|Mike Richards will be wearing black and orange through the 2019-20 season.
Richards and the Flyers have agreed on a 12-year, $68.4 million contract extension, meaning Richards will be wearing black and orange through the 2019-20 season. Beginning in 2008-09, Richards will count $5.7 million against the Flyers’ salary cap. He is making $942,400 this season, the last on his three-year entry contract.
“We consider Mike one of our core players in terms of his play and his leadership, and we believe there’s more growth in his game in terms of production and also in terms of leadership,” general manager Paul Holmgren said during a news conference prior to the Flyers’ against the Montreal Canadiens on Thursday night.
“I think Mike Richards brings a lot of intangibles to our team,” continued Holmgren. “Some are seen on the ice and some are unseen in terms of what he does in the locker room, his presence, the way he carries himself. Wearing a letter (alternate captain) this year at a young age, 22, speaks volumes to how the coaches and the organization feel about him as a young leader. He had the ‘A’ on last year a few times. Not only is he a good young player, he’s a good young leader.”
The deal is the richest signed since the lockout, topping the $67.5 million New York Islanders goalie Rick DiPietro will make during the 15-year deal he signed in September 2006. At 12 years, it trails only DiPietro’s contract for the longest in League history.
Said Richards, “I am very happy to be a part of the organization for hopefully the rest of my career. It's just exciting to be a part of something that has such a great tradition and history as the Philadelphia Flyers.”
The 24th overall pick in the 2003 Entry Draft, Richards would have been a restricted free agent this summer. After seeing gigantic offer sheets handed out last summer to restricted free agents Thomas Vanek and Dustin Penner, Holmgren didn’t want to take any chances of losing his young center.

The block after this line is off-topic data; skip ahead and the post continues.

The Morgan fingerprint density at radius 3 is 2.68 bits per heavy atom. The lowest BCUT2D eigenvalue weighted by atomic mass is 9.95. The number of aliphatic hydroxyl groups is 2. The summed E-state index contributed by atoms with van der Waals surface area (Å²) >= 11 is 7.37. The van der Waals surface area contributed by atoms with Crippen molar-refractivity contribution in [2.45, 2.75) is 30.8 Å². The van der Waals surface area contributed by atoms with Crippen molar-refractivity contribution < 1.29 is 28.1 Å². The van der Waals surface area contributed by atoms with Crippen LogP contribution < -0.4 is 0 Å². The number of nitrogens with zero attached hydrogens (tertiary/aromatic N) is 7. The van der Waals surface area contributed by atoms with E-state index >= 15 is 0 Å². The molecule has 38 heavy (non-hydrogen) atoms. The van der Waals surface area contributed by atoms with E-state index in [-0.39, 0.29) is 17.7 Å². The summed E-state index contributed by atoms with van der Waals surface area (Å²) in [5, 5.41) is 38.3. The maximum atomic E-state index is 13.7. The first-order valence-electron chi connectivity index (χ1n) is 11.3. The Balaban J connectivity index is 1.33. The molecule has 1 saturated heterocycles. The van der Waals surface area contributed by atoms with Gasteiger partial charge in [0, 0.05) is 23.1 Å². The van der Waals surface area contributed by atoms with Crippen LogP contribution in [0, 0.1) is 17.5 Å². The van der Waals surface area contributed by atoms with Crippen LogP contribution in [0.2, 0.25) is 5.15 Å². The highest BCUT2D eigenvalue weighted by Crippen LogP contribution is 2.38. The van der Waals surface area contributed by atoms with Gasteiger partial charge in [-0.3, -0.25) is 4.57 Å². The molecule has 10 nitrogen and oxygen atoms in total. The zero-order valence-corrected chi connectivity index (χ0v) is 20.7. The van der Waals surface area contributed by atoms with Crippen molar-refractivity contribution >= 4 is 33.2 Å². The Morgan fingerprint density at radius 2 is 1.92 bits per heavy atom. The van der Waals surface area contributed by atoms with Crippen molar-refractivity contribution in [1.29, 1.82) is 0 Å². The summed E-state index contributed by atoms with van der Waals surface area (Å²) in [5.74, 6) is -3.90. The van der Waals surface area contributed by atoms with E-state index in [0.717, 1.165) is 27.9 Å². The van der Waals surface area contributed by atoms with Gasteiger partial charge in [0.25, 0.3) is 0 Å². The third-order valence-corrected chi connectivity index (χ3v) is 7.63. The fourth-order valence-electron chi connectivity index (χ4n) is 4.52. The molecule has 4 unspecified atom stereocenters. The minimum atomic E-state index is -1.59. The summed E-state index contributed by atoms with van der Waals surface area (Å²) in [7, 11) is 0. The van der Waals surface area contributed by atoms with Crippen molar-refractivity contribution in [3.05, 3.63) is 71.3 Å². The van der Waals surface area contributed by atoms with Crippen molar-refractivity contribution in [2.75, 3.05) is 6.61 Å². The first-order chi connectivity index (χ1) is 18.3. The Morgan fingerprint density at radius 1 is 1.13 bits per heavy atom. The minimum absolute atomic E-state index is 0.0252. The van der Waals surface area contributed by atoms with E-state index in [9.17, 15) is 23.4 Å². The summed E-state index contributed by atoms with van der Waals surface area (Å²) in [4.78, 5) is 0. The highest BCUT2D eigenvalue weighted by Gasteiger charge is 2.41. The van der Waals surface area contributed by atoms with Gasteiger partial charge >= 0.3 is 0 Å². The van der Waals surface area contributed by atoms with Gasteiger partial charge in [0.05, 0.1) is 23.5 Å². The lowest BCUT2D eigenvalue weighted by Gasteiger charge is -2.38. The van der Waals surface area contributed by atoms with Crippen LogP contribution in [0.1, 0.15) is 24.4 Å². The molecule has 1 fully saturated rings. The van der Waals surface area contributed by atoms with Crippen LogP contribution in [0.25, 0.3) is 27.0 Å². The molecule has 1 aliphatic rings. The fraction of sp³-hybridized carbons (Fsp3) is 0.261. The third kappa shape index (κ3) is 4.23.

“I think the threat is real,” Holmgren said of the chance that a rival team could make an offer to Richards. “When you have young players that are going into a period of restricted free agency, it’s there. We didn’t want to get Mike into that situation.
“Having Mike done — he was one of our priorities. With the way he’s playing, it expedited the process. He’s a guy that was a priority.”
The 22-year-old native of Kenora, Ontario, had a miserable, injury-plagued 2006-07, finishing with just 10 goals and a minus-12 rating in 59 games, but he’s rebounded with the best start of his career. After scoring a total of 21 goals in his first two NHL seasons, Richards entered Thursday’s game leading the Flyers with 14 goals, 20 assists and 34 points in 28 games. He’s a plus-10 and leads all Flyers forwards in ice time at 21:06 per game. He also is tied for the League lead with three shorthanded goals, and is the only active player with two career 3-on-5 short-handed goals. He scored his first one as a rookie, on Oct. 22, 2005 in Toronto, and his second came this season, on Oct. 10 in Vancouver.
While the enormity of the deal is striking, Holmgren believes it will help long-term in allowing the club to re-sign young core players like forwards Jeff Carter and R.J. Umberger and defenseman Randy Jones – all of whom will be restricted free agents this summer – as well as team captain Jason Smith, who will be an unrestricted free agent.
“We talked about a lot of different scenarios, even longer than (12 years),” said Holmgren. “Talking with Peter (Luukko, team president) and Mr. (Ed) Snider (team chairman), we feel comfortable with 12 years. It was an opportunity to keep our cap number lower over those years, and it’s going to allow us hopefully to keep our group together here.”
Richards’ contract comes less than a month after Anaheim signed Ryan Getzlaf, taken five spots before Richards in the 2003 Draft, to a five-year, $26.625 million extension. Getzlaf has 52 career goals compared to Richards’ 35, and he also has a Stanley Cup. Holmgren said he had no pause in giving Richards a far richer deal.
“We need to do what’s right for the organization,” said Holmgren, “and we did that in signing Mike to this deal.”
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